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Magnet, The (1950)

Courtesy of Canal+ Image UK Ltd

Main image of Magnet, The (1950)
35mm, black and white, 79 mins
Directed byCharles Frend
Produced byMichael Balcon
Production CompanyEaling Studios
ScreenplayT.E.B. Clarke
PhotographyLionel Banes
Music byWilliam Alwyn

Cast: William Fox (Johnny Brent); Stephen Murray (Dr Brent); Kay Walsh (Mrs Brent); Meredith Edwards (Adam Harper); Gladys Henson (Nannie); Wylie Watson (Pickering)

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10-year-old Johnny tricks a younger boy into giving him a precious magnet. Troubled by his conscience, he gives the magnet away - but the guilt isn't so easy to lose.

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This lesser-known Ealing comedy, from the pen of T.E.B. 'Tibby' Clarke, is most interesting today for its representation of mid-20th century Merseyside (even though much of the location work was actually filmed elsewhere) and for its glimpse of a juvenile James Fox (billed here under his real name William).

With its childhood theme and fantasy interludes, The Magnet was evidently an attempt to revisit the success of Clarke's earlier Hue and Cry (d. Charles Crichton, 1947). But while that film was carried along by the energy of its young protagonists and by its endearing comic-book, crime-busting plot, The Magnet is somewhat burdened by cumbersome moralising and too many credibility-stretching coincidences and misunderstandings.

Fox is certainly lively enough as the over-imaginative Johnny, who cruelly tricks a small boy out of his prized magnet and spends the rest of the film driven to ever greater lengths to escape both his conscience and the forces of law he supposes are pursuing him. But there's little real indication here of the very interesting actor that he became by the time of The Servant (d. Joseph Losey, 1963).

More engaging is the lively quartet of Liverpudlian boys (amateurs all) Johnny encounters late in the film, and who possess some of the few authentic local accents on offer. This section, marked by Johnny's crossing the Mersey from suburban New Brighton into Liverpool proper, is the film's most vivid and (for a time) convincing. The working-class Scousers - who he finds playing cricket in the shadow of the imposing Anglican Cathedral - view the clean-cut, well-spoken outsider with suspicion and hostility, until he wins their respect by persuading them (as he has persuaded himself) that he is wanted for murder. Johnny's arrival accentuates divisions between the Scouse boys (who, very unusually for a British film of this time, include one of Chinese parentage), and sets up a dangerous rivalry with their intimidating, self-appointed leader. But the tensions this opposition creates are too quickly dissipated, and the over-neat ending disappoints.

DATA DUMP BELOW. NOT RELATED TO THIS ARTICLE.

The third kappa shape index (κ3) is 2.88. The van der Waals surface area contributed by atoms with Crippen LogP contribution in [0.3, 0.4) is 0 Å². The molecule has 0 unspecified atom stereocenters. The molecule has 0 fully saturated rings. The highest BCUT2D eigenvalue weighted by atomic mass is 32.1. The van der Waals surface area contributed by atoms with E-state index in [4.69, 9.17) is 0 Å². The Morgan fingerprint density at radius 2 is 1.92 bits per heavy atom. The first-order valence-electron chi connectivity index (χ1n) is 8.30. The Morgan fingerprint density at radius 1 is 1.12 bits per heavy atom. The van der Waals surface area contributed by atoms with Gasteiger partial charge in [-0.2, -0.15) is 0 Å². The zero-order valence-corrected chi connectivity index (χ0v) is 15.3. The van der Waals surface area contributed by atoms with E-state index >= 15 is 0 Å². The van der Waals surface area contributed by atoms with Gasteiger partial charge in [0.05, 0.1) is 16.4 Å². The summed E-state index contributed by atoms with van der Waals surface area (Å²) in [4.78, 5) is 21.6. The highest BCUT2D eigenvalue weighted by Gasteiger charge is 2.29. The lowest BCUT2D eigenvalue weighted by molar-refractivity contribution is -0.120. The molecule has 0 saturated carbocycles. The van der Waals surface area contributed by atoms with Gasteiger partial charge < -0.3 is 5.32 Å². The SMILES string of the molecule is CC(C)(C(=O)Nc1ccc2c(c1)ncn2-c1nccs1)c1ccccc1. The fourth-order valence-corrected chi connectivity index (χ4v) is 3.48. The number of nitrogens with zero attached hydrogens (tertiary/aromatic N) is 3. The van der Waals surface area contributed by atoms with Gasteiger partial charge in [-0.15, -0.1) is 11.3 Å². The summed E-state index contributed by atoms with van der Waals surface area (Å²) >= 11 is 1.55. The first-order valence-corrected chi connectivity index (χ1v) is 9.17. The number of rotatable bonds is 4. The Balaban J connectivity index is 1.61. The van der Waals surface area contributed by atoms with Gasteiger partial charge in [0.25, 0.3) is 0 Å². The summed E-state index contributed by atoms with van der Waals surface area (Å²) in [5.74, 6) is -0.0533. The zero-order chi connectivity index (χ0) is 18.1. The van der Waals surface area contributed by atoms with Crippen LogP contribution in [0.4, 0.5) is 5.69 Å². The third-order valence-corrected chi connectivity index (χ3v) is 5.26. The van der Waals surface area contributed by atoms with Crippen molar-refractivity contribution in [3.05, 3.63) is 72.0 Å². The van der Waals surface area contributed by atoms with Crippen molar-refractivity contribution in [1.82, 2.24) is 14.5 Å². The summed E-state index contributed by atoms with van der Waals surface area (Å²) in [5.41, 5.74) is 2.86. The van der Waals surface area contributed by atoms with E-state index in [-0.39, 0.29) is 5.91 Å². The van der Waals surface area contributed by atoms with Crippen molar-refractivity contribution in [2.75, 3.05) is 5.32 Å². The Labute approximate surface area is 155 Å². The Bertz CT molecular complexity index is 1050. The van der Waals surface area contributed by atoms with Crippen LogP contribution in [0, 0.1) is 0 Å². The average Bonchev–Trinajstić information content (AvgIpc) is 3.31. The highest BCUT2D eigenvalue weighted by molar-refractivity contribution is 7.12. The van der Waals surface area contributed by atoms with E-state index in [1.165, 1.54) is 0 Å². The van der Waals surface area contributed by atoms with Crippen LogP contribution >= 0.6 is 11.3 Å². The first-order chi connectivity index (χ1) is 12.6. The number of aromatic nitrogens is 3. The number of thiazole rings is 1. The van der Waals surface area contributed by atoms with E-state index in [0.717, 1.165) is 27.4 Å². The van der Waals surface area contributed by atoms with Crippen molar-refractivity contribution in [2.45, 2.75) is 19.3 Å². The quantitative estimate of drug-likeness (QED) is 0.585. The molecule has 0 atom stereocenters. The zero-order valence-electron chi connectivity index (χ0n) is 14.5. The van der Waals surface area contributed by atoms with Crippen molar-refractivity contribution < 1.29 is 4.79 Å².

Director Charles Frend was evidently happier with more serious fare: none of his three comedies for Ealing stands comparison with his best work, which included Scott of the Antarctic (1948) and The Cruel Sea (1952). For Clarke, meanwhile, the relative failure of The Magnet was a temporary blip: his next comedy was the evergreen classic The Lavender Hill Mob (d. Charles Crichton, 1951), with Fox reappearing in a minor role.

Mark Duguid

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Video Clips
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Monthly Film Bulletin review
Banes, Lionel (1904-1996)
Clarke, T.E.B. (1907-1989)
Cole, Sidney (1908-1998)
Fox, James (1939-)
Gribble, Bernard (1927-2004)
Hird, Thora (1911-2003)
Watson, Wylie (1889-1966)
Ealing Comedy
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